How JustAnswer Works:
  • Ask an Expert
    Experts are full of valuable knowledge and are ready to help with any question. Credentials confirmed by a Fortune 500 verification firm.
  • Get a Professional Answer
    Via email, text message, or notification as you wait on our site.
    Ask follow up questions if you need to.
  • 100% Satisfaction Guarantee
    Rate the answer you receive.
Ask Elliott, LPCC, NCC Your Own Question
Elliott, LPCC, NCC
Elliott, LPCC, NCC, Psychotherapist
Category: Mental Health
Satisfied Customers: 7664
Experience:  35 years of experience as a Licensed Professional Clinical Counselor, National Certified Counselor and a college professor.
40019946
Type Your Mental Health Question Here...
Elliott, LPCC, NCC is online now
A new question is answered every 9 seconds

I am struggling with a relationship with my Mom. We have been

This answer was rated:

I am struggling with a relationship with my Mom. We have been having trouble for about 4 years now. Where to begin...Well I am 35 and she is 59. We don't even live in the same state. We used to have pretty good relationship. She has had a foster kid for about 5 years now who is grown up but still around. She has at times been there for her when we were visiting in a way that made us feel unimportant. She also was with me for the birth of my son, I have 2 now. But I feel she was there for him and her own personal reasons and really hasn't been there for me and we have hardly had a relationship since then. We keep trying and I have apologized for things but she never does. She never is able to look at her own part. It has afdected me a lot. And my son and my whole family. She used to be cery involved with us. Now it is always only on het terms amd only about my first son, not even the other one. It has been detramental in many ways. Maybe I am expecting too much. she has plenty of her own issues, as well as i. i dont know.what to do at this point i feel she needs to look at her own part and apologize for past as i have done and she refuses. i feel we are looking at a family split if things dont change...what should i do? What am I doing wrong, etc.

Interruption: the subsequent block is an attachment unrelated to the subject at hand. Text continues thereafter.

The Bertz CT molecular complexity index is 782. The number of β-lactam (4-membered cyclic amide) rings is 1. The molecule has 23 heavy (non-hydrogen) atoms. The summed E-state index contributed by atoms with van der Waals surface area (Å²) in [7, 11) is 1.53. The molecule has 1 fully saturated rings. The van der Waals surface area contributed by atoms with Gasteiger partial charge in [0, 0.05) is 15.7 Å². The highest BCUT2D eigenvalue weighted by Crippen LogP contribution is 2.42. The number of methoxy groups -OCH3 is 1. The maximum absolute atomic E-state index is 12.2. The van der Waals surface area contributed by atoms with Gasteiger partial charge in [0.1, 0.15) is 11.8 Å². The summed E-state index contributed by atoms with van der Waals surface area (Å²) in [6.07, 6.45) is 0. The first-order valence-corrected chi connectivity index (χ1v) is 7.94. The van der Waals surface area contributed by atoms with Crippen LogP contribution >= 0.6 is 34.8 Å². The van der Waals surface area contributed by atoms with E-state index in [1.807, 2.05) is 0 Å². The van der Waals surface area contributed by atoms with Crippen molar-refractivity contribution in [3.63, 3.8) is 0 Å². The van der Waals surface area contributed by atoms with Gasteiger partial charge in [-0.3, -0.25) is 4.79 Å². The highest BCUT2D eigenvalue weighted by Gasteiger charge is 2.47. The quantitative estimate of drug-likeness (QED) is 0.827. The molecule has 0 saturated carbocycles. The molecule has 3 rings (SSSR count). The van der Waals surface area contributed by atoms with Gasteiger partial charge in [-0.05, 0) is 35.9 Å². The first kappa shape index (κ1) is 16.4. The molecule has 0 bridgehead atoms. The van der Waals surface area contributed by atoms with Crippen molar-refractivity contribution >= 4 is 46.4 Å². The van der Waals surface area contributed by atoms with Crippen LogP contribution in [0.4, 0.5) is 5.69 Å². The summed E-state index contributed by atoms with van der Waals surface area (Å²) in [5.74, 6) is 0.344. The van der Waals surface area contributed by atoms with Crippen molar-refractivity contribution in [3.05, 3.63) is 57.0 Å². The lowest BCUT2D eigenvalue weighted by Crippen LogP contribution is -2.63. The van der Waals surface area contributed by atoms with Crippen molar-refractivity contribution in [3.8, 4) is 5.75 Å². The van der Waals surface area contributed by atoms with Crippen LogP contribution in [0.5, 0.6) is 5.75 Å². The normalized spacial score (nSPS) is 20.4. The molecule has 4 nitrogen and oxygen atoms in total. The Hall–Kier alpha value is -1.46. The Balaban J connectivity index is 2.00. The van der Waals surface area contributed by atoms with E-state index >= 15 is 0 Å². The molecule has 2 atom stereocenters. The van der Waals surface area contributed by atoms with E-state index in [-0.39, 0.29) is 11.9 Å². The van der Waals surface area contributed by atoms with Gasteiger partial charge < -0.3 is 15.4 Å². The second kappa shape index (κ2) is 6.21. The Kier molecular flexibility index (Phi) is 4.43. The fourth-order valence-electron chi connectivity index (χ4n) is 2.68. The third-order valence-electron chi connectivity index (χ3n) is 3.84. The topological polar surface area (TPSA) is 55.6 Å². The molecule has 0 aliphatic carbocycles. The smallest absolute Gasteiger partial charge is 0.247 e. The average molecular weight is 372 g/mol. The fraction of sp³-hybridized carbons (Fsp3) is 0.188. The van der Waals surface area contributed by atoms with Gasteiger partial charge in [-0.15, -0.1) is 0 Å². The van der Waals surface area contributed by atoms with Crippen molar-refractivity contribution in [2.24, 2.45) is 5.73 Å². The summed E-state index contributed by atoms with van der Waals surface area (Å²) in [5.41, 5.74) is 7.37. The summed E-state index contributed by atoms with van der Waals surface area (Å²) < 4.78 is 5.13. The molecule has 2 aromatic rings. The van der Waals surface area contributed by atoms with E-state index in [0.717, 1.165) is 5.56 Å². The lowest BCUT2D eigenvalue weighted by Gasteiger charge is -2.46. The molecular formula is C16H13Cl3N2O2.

Elliott, LPCC, NCC :

Seeking expert counseling is a sign of strength. A personal relationship with a caring professional is proven clinically effective.

Elliott, LPCC, NCC :

Dear friend,

Elliott, LPCC, NCC :

I believe that I can help.

Elliott, LPCC, NCC :

It is harder to heal from a long distance. You also have to expect that if she lives near or with a foster son, then they have an ongoing relationship in which they mutually help each other.

Elliott, LPCC, NCC :

It is the long distance that is the hardest.

Elliott, LPCC, NCC :

She has issues of being able to express her love for you and these must be old ones. It hurts to be abandoned or neglected, and when you see it carried over to your children, especially your younger son, then it hurts even more.

Elliott, LPCC, NCC :

If it hurts to be around her, if visiting her doesn't make it better, then don't visit. You can still love her but you must develop more realistic expectations of how you will be treated.

Elliott, LPCC, NCC :

She hasn't changed. If she is capable of feelings (and she may be a narcissist and be incapable), then she must love you and your family.

Elliott, LPCC, NCC :

Her foster son is there and more useful to her than you are, and you must understand that.

Elliott, LPCC, NCC :

That fact does not make it right or justified, but it is the way she feels and thinks, from a practical and self-centered point of view.

Elliott, LPCC, NCC :